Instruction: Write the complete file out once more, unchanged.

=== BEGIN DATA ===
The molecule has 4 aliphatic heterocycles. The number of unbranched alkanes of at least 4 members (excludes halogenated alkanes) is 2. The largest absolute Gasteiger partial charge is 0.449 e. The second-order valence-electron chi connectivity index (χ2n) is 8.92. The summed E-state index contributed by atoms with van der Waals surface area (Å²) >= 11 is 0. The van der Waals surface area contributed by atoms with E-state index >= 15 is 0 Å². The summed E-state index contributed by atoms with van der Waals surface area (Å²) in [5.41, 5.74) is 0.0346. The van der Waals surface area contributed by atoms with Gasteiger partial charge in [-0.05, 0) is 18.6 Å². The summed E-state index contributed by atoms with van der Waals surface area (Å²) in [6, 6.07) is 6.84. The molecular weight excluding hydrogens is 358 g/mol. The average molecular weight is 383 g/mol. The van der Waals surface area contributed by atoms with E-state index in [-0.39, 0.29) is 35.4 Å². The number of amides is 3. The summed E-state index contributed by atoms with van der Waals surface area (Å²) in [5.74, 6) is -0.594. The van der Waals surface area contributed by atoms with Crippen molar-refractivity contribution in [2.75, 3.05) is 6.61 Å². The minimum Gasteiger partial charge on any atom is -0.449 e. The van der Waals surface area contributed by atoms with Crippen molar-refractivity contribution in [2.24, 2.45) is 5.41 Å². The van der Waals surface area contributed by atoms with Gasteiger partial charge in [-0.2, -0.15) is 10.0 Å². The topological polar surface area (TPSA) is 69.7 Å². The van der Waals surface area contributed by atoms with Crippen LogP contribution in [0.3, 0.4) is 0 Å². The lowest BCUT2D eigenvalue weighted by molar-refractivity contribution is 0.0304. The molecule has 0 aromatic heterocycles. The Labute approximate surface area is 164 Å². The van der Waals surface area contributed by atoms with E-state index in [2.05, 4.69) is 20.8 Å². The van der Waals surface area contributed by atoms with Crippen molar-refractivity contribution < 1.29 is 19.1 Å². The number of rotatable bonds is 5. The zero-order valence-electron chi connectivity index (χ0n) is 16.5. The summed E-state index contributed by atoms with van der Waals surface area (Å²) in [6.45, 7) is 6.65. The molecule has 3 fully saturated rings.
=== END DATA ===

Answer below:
The molecule has 4 aliphatic heterocycles. The number of unbranched alkanes of at least 4 members (excludes halogenated alkanes) is 2. The largest absolute Gasteiger partial charge is 0.449 e. The second-order valence-electron chi connectivity index (χ2n) is 8.92. The summed E-state index contributed by atoms with van der Waals surface area (Å²) >= 11 is 0. The van der Waals surface area contributed by atoms with E-state index >= 15 is 0 Å². The summed E-state index contributed by atoms with van der Waals surface area (Å²) in [5.41, 5.74) is 0.0346. The van der Waals surface area contributed by atoms with Gasteiger partial charge in [-0.05, 0) is 18.6 Å². The summed E-state index contributed by atoms with van der Waals surface area (Å²) in [6, 6.07) is 6.84. The molecular weight excluding hydrogens is 358 g/mol. The average molecular weight is 383 g/mol. The van der Waals surface area contributed by atoms with E-state index in [-0.39, 0.29) is 35.4 Å². The number of amides is 3. The summed E-state index contributed by atoms with van der Waals surface area (Å²) in [5.74, 6) is -0.594. The van der Waals surface area contributed by atoms with Crippen molar-refractivity contribution in [2.75, 3.05) is 6.61 Å². The minimum Gasteiger partial charge on any atom is -0.449 e. The van der Waals surface area contributed by atoms with Crippen molar-refractivity contribution in [2.24, 2.45) is 5.41 Å². The van der Waals surface area contributed by atoms with Gasteiger partial charge in [-0.2, -0.15) is 10.0 Å². The topological polar surface area (TPSA) is 69.7 Å². The van der Waals surface area contributed by atoms with Crippen LogP contribution in [0.3, 0.4) is 0 Å². The lowest BCUT2D eigenvalue weighted by molar-refractivity contribution is 0.0304. The molecule has 0 aromatic heterocycles. The Labute approximate surface area is 164 Å². The van der Waals surface area contributed by atoms with E-state index in [2.05, 4.69) is 20.8 Å². The van der Waals surface area contributed by atoms with Crippen molar-refractivity contribution < 1.29 is 19.1 Å². The number of rotatable bonds is 5. The zero-order valence-electron chi connectivity index (χ0n) is 16.5. The summed E-state index contributed by atoms with van der Waals surface area (Å²) in [6.45, 7) is 6.65. The molecule has 3 fully saturated rings.